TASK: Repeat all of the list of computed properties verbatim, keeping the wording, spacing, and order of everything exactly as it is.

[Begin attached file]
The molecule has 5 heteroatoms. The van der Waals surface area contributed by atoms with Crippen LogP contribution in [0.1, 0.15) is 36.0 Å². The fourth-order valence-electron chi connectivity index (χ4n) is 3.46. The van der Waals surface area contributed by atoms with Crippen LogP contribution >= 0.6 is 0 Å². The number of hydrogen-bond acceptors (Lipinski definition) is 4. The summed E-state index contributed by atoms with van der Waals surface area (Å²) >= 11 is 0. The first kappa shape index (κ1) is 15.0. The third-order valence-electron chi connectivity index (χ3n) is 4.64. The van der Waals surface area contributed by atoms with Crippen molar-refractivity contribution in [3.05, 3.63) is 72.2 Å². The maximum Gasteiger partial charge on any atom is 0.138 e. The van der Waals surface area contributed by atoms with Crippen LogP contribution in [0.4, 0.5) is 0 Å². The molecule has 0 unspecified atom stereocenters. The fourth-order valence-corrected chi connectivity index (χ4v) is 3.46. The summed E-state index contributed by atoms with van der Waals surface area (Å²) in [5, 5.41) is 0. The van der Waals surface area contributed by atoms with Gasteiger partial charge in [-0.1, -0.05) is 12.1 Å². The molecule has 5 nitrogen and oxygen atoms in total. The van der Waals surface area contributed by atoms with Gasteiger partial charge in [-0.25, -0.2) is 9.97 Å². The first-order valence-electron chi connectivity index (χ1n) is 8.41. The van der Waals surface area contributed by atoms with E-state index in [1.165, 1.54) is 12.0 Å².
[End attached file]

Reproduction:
The molecule has 5 heteroatoms. The van der Waals surface area contributed by atoms with Crippen LogP contribution in [0.1, 0.15) is 36.0 Å². The fourth-order valence-electron chi connectivity index (χ4n) is 3.46. The van der Waals surface area contributed by atoms with Crippen LogP contribution >= 0.6 is 0 Å². The number of hydrogen-bond acceptors (Lipinski definition) is 4. The summed E-state index contributed by atoms with van der Waals surface area (Å²) >= 11 is 0. The first kappa shape index (κ1) is 15.0. The third-order valence-electron chi connectivity index (χ3n) is 4.64. The van der Waals surface area contributed by atoms with Crippen molar-refractivity contribution in [3.05, 3.63) is 72.2 Å². The maximum Gasteiger partial charge on any atom is 0.138 e. The van der Waals surface area contributed by atoms with Crippen LogP contribution in [0.4, 0.5) is 0 Å². The molecule has 0 unspecified atom stereocenters. The fourth-order valence-corrected chi connectivity index (χ4v) is 3.46. The summed E-state index contributed by atoms with van der Waals surface area (Å²) in [5, 5.41) is 0. The van der Waals surface area contributed by atoms with Gasteiger partial charge in [-0.1, -0.05) is 12.1 Å². The molecule has 5 nitrogen and oxygen atoms in total. The van der Waals surface area contributed by atoms with Gasteiger partial charge in [-0.25, -0.2) is 9.97 Å². The first-order valence-electron chi connectivity index (χ1n) is 8.41. The van der Waals surface area contributed by atoms with E-state index in [1.165, 1.54) is 12.0 Å².